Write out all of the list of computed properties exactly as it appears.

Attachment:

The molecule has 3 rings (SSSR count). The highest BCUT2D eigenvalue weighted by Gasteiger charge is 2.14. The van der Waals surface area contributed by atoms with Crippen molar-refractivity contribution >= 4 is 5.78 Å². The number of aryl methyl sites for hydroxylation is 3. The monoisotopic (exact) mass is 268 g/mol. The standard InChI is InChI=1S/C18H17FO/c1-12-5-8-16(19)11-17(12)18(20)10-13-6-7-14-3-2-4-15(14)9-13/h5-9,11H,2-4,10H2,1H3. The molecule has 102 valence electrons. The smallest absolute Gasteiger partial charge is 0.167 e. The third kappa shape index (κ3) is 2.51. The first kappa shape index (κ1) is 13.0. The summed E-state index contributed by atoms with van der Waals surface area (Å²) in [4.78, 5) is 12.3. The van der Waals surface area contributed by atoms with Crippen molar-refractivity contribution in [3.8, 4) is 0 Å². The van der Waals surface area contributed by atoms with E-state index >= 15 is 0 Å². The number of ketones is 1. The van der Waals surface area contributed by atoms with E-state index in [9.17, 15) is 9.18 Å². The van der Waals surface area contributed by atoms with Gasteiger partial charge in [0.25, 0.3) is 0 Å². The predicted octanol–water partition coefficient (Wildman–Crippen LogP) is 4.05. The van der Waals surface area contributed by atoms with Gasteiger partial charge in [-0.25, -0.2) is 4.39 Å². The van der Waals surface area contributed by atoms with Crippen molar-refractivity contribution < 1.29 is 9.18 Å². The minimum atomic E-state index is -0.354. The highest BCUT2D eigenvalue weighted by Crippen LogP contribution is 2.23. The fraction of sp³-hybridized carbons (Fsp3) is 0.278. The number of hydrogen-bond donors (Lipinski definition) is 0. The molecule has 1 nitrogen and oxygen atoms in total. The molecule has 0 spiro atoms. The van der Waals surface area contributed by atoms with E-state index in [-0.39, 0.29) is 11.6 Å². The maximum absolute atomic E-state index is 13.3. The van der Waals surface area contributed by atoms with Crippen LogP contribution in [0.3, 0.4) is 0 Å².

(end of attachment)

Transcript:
The molecule has 3 rings (SSSR count). The highest BCUT2D eigenvalue weighted by Gasteiger charge is 2.14. The van der Waals surface area contributed by atoms with Crippen molar-refractivity contribution >= 4 is 5.78 Å². The number of aryl methyl sites for hydroxylation is 3. The monoisotopic (exact) mass is 268 g/mol. The standard InChI is InChI=1S/C18H17FO/c1-12-5-8-16(19)11-17(12)18(20)10-13-6-7-14-3-2-4-15(14)9-13/h5-9,11H,2-4,10H2,1H3. The molecule has 102 valence electrons. The smallest absolute Gasteiger partial charge is 0.167 e. The third kappa shape index (κ3) is 2.51. The first kappa shape index (κ1) is 13.0. The summed E-state index contributed by atoms with van der Waals surface area (Å²) in [4.78, 5) is 12.3. The van der Waals surface area contributed by atoms with Crippen molar-refractivity contribution in [3.8, 4) is 0 Å². The van der Waals surface area contributed by atoms with E-state index >= 15 is 0 Å². The number of ketones is 1. The van der Waals surface area contributed by atoms with E-state index in [9.17, 15) is 9.18 Å². The van der Waals surface area contributed by atoms with Gasteiger partial charge in [0.25, 0.3) is 0 Å². The predicted octanol–water partition coefficient (Wildman–Crippen LogP) is 4.05. The van der Waals surface area contributed by atoms with Gasteiger partial charge in [-0.25, -0.2) is 4.39 Å². The van der Waals surface area contributed by atoms with Crippen molar-refractivity contribution < 1.29 is 9.18 Å². The minimum atomic E-state index is -0.354. The highest BCUT2D eigenvalue weighted by Crippen LogP contribution is 2.23. The fraction of sp³-hybridized carbons (Fsp3) is 0.278. The number of hydrogen-bond donors (Lipinski definition) is 0. The molecule has 1 nitrogen and oxygen atoms in total. The molecule has 0 spiro atoms. The van der Waals surface area contributed by atoms with E-state index in [-0.39, 0.29) is 11.6 Å². The maximum absolute atomic E-state index is 13.3. The van der Waals surface area contributed by atoms with Crippen LogP contribution in [0.3, 0.4) is 0 Å².